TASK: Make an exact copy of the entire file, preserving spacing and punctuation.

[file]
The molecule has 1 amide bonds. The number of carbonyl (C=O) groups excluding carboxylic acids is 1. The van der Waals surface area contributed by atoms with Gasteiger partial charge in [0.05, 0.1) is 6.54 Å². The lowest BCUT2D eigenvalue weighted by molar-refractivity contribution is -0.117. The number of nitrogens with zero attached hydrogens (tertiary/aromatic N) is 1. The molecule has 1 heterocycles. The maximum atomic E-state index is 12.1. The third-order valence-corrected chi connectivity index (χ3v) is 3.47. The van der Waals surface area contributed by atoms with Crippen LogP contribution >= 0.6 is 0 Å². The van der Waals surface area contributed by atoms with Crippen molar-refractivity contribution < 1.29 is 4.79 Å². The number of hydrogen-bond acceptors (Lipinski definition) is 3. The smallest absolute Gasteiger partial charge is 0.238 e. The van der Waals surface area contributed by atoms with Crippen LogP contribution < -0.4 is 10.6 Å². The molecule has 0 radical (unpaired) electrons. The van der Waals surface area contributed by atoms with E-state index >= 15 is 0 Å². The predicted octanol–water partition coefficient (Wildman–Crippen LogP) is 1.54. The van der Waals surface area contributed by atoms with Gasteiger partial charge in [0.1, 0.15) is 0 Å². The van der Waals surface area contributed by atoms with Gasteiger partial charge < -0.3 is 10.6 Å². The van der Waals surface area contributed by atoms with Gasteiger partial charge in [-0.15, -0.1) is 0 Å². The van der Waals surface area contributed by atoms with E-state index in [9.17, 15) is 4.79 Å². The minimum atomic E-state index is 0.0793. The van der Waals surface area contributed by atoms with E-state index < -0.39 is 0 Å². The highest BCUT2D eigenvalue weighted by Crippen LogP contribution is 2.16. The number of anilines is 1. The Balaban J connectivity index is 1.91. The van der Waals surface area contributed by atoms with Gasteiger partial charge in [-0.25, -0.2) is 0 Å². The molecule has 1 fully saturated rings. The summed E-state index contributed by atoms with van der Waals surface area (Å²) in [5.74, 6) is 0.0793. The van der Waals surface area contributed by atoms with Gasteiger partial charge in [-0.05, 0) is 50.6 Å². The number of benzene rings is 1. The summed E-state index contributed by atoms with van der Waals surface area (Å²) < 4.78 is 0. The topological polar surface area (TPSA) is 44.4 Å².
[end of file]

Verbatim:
The molecule has 1 amide bonds. The number of carbonyl (C=O) groups excluding carboxylic acids is 1. The van der Waals surface area contributed by atoms with Gasteiger partial charge in [0.05, 0.1) is 6.54 Å². The lowest BCUT2D eigenvalue weighted by molar-refractivity contribution is -0.117. The number of nitrogens with zero attached hydrogens (tertiary/aromatic N) is 1. The molecule has 1 heterocycles. The maximum atomic E-state index is 12.1. The third-order valence-corrected chi connectivity index (χ3v) is 3.47. The van der Waals surface area contributed by atoms with Crippen LogP contribution >= 0.6 is 0 Å². The van der Waals surface area contributed by atoms with Crippen molar-refractivity contribution < 1.29 is 4.79 Å². The number of hydrogen-bond acceptors (Lipinski definition) is 3. The smallest absolute Gasteiger partial charge is 0.238 e. The van der Waals surface area contributed by atoms with Crippen LogP contribution < -0.4 is 10.6 Å². The molecule has 0 radical (unpaired) electrons. The van der Waals surface area contributed by atoms with E-state index >= 15 is 0 Å². The predicted octanol–water partition coefficient (Wildman–Crippen LogP) is 1.54. The van der Waals surface area contributed by atoms with Gasteiger partial charge in [0.1, 0.15) is 0 Å². The van der Waals surface area contributed by atoms with Gasteiger partial charge < -0.3 is 10.6 Å². The van der Waals surface area contributed by atoms with Gasteiger partial charge in [-0.15, -0.1) is 0 Å². The van der Waals surface area contributed by atoms with E-state index in [9.17, 15) is 4.79 Å². The minimum atomic E-state index is 0.0793. The van der Waals surface area contributed by atoms with E-state index < -0.39 is 0 Å². The highest BCUT2D eigenvalue weighted by Crippen LogP contribution is 2.16. The number of anilines is 1. The Balaban J connectivity index is 1.91. The van der Waals surface area contributed by atoms with Gasteiger partial charge in [-0.25, -0.2) is 0 Å². The molecule has 1 fully saturated rings. The summed E-state index contributed by atoms with van der Waals surface area (Å²) in [5.74, 6) is 0.0793. The van der Waals surface area contributed by atoms with Gasteiger partial charge in [-0.05, 0) is 50.6 Å². The number of benzene rings is 1. The summed E-state index contributed by atoms with van der Waals surface area (Å²) < 4.78 is 0. The topological polar surface area (TPSA) is 44.4 Å².